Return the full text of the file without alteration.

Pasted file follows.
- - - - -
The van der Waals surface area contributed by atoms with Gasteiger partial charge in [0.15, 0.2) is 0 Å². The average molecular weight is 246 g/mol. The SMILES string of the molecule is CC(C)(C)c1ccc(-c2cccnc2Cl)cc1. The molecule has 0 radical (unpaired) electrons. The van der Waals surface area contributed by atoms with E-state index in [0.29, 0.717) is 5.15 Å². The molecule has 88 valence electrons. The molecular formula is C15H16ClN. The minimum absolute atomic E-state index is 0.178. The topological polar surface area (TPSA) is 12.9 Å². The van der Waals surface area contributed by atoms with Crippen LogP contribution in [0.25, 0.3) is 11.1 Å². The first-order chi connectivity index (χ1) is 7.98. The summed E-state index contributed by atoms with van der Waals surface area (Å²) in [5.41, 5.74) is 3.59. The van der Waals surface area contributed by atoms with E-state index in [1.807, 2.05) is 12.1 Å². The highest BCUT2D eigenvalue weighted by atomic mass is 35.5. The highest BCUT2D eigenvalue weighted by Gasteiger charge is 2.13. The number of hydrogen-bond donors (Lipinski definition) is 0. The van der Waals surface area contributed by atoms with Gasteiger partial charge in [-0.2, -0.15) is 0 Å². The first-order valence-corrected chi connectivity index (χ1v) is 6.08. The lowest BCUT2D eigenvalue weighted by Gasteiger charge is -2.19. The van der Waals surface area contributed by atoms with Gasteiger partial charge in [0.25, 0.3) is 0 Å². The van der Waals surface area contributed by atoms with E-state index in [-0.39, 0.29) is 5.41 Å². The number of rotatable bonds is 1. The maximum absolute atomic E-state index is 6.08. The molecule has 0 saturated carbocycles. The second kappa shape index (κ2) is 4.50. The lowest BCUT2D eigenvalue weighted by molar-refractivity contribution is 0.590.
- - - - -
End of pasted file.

The van der Waals surface area contributed by atoms with Gasteiger partial charge in [0.15, 0.2) is 0 Å². The average molecular weight is 246 g/mol. The SMILES string of the molecule is CC(C)(C)c1ccc(-c2cccnc2Cl)cc1. The molecule has 0 radical (unpaired) electrons. The van der Waals surface area contributed by atoms with E-state index in [0.29, 0.717) is 5.15 Å². The molecule has 88 valence electrons. The molecular formula is C15H16ClN. The minimum absolute atomic E-state index is 0.178. The topological polar surface area (TPSA) is 12.9 Å². The van der Waals surface area contributed by atoms with Crippen LogP contribution in [0.25, 0.3) is 11.1 Å². The first-order chi connectivity index (χ1) is 7.98. The summed E-state index contributed by atoms with van der Waals surface area (Å²) in [5.41, 5.74) is 3.59. The van der Waals surface area contributed by atoms with E-state index in [1.807, 2.05) is 12.1 Å². The highest BCUT2D eigenvalue weighted by atomic mass is 35.5. The highest BCUT2D eigenvalue weighted by Gasteiger charge is 2.13. The number of hydrogen-bond donors (Lipinski definition) is 0. The van der Waals surface area contributed by atoms with Gasteiger partial charge in [-0.2, -0.15) is 0 Å². The first-order valence-corrected chi connectivity index (χ1v) is 6.08. The lowest BCUT2D eigenvalue weighted by Gasteiger charge is -2.19. The van der Waals surface area contributed by atoms with Gasteiger partial charge in [0.25, 0.3) is 0 Å². The van der Waals surface area contributed by atoms with E-state index in [-0.39, 0.29) is 5.41 Å². The number of rotatable bonds is 1. The maximum absolute atomic E-state index is 6.08. The molecule has 0 saturated carbocycles. The second kappa shape index (κ2) is 4.50. The lowest BCUT2D eigenvalue weighted by molar-refractivity contribution is 0.590.